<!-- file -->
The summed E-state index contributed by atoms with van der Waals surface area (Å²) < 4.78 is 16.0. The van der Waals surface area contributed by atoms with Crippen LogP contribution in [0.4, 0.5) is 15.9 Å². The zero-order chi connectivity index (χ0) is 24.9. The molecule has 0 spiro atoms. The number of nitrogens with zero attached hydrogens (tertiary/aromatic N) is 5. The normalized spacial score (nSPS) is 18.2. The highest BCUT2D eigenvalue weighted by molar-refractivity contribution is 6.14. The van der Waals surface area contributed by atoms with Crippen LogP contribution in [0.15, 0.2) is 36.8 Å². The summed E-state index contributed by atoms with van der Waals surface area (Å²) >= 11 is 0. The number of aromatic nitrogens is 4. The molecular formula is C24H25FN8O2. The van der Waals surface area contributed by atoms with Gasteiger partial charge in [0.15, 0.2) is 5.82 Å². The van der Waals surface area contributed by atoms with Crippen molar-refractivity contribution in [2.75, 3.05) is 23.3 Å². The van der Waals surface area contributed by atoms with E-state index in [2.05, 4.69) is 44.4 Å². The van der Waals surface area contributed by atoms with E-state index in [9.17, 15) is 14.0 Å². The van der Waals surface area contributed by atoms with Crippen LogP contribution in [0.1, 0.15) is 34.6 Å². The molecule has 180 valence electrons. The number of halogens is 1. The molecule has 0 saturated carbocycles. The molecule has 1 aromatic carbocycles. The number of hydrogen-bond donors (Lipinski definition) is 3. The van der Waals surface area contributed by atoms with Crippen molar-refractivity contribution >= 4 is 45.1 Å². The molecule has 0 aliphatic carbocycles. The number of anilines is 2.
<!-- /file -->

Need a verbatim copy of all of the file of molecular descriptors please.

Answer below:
The summed E-state index contributed by atoms with van der Waals surface area (Å²) < 4.78 is 16.0. The van der Waals surface area contributed by atoms with Crippen LogP contribution in [0.4, 0.5) is 15.9 Å². The zero-order chi connectivity index (χ0) is 24.9. The molecule has 0 spiro atoms. The number of nitrogens with zero attached hydrogens (tertiary/aromatic N) is 5. The normalized spacial score (nSPS) is 18.2. The highest BCUT2D eigenvalue weighted by molar-refractivity contribution is 6.14. The van der Waals surface area contributed by atoms with Crippen LogP contribution in [0.15, 0.2) is 36.8 Å². The summed E-state index contributed by atoms with van der Waals surface area (Å²) >= 11 is 0. The number of aromatic nitrogens is 4. The molecular formula is C24H25FN8O2. The van der Waals surface area contributed by atoms with Gasteiger partial charge in [0.15, 0.2) is 5.82 Å². The van der Waals surface area contributed by atoms with Crippen molar-refractivity contribution in [2.75, 3.05) is 23.3 Å². The van der Waals surface area contributed by atoms with E-state index in [2.05, 4.69) is 44.4 Å². The van der Waals surface area contributed by atoms with E-state index in [9.17, 15) is 14.0 Å². The van der Waals surface area contributed by atoms with Crippen LogP contribution in [0.1, 0.15) is 34.6 Å². The molecule has 180 valence electrons. The number of halogens is 1. The molecule has 0 saturated carbocycles. The molecule has 1 aromatic carbocycles. The number of hydrogen-bond donors (Lipinski definition) is 3. The van der Waals surface area contributed by atoms with Crippen molar-refractivity contribution >= 4 is 45.1 Å². The molecule has 0 aliphatic carbocycles. The number of anilines is 2.